Repeated Sequences in Linear Genetic Programming Genomes

Created by W.Langdon from gp-bibliography.bib Revision:1.3872

@Article{langdon:2005:CS,
  author =       "William B. Langdon and Wolfgang Banzhaf",
  title =        "Repeated Sequences in Linear Genetic Programming
                 Genomes",
  journal =      "Complex Systems",
  year =         "2005",
  volume =       "15",
  number =       "4",
  pages =        "285--306",
  keywords =     "genetic algorithms, genetic programming, Evolutionary
                 computation, artificial evolution, frequent patterns,
                 repeated sequences, hierarchical building blocks,
                 repetitive elements, microsatellites, unequal
                 crossover, duplication tandemly repeated genes, growth
                 of genomes, repeats finder, SSR tracts, GPengine,
                 Discipulus",
  ISSN =         "0891-2513",
  URL =          "http://www.cs.ucl.ac.uk/staff/W.Langdon/ftp/papers/wbl_repeat_linear.pdf",
  URL =          "http://www.cs.ucl.ac.uk/staff/W.Langdon/ftp/papers/wbl_repeat_linear.ps.gz",
  URL =          "http://www.complex-systems.com/pdf/15-4-2.pdf",
  URL =          "http://www.complex-systems.com/abstracts/v15_i04_a02.html",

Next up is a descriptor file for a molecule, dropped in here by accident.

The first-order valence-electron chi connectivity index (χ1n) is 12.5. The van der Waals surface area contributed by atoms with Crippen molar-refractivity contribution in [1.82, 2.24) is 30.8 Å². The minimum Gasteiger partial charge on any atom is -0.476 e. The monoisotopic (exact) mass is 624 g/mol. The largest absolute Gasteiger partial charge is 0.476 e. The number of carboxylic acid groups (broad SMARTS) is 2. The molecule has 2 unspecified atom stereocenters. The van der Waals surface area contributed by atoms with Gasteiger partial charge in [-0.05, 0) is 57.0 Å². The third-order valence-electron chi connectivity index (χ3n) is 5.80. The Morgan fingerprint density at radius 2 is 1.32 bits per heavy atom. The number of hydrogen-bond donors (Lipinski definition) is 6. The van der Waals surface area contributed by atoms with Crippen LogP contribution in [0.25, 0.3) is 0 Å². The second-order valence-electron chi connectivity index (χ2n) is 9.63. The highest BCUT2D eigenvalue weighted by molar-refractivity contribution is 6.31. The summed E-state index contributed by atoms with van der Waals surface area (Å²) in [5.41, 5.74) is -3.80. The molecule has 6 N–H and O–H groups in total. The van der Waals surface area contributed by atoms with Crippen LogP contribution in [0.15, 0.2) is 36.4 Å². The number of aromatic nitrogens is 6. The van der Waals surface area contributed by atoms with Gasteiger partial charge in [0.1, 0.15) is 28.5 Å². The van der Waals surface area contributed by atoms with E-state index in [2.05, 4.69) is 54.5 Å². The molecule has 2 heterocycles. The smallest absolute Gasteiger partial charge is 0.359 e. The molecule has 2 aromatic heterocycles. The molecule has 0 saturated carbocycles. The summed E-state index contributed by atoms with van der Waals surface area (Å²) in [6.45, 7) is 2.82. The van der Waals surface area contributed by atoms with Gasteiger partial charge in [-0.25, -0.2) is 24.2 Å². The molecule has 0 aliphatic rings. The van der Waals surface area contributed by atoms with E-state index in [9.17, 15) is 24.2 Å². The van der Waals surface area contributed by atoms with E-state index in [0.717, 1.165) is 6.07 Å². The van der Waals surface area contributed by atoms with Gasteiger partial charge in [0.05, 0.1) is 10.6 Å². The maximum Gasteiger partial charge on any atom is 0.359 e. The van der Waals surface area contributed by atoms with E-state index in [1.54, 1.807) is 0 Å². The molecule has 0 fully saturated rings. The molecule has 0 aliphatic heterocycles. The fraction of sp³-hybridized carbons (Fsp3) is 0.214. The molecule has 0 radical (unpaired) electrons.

size =         "22 pages",
  abstract =     "Biological chromosomes are replete with repetitive
                 sequences, microsatellites, SSR tracts, ALU, etc. in
                 their DNA base sequences. We started looking for
                 similar phenomena in evolutionary computation. First
                 studies find copious repeated sequences, which can be
                 hierarchically decomposed into shorter sequences, in
                 programs evolved using both homologous and two point
                 crossover but not with headless chicken crossover or
                 other mutations. In bloated programs the small number
                 of effective or expressed instructions appear in both
                 repeated and non-repeated code. Hinting that
                 building-blocks or code reuse may evolve in unplanned
                 ways.

                 Mackey-Glass chaotic time series prediction and
                 eukaryotic protein localisation (both previously used
                 as artificial intelligence machine learning benchmarks)
                 demonstrate evolution of Shannon information (entropy)
                 and lead to models capable of lossy Kolmogorov
                 compression. Our findings with diverse benchmarks and
                 GP systems suggest this emergent phenomenon may be
                 widespread in genetic systems.",
  notes =        "Extended version of \cite{langdon:2004:geccolb}

                 ",
}

Genetic Programming entries for William B Langdon Wolfgang Banzhaf

Citations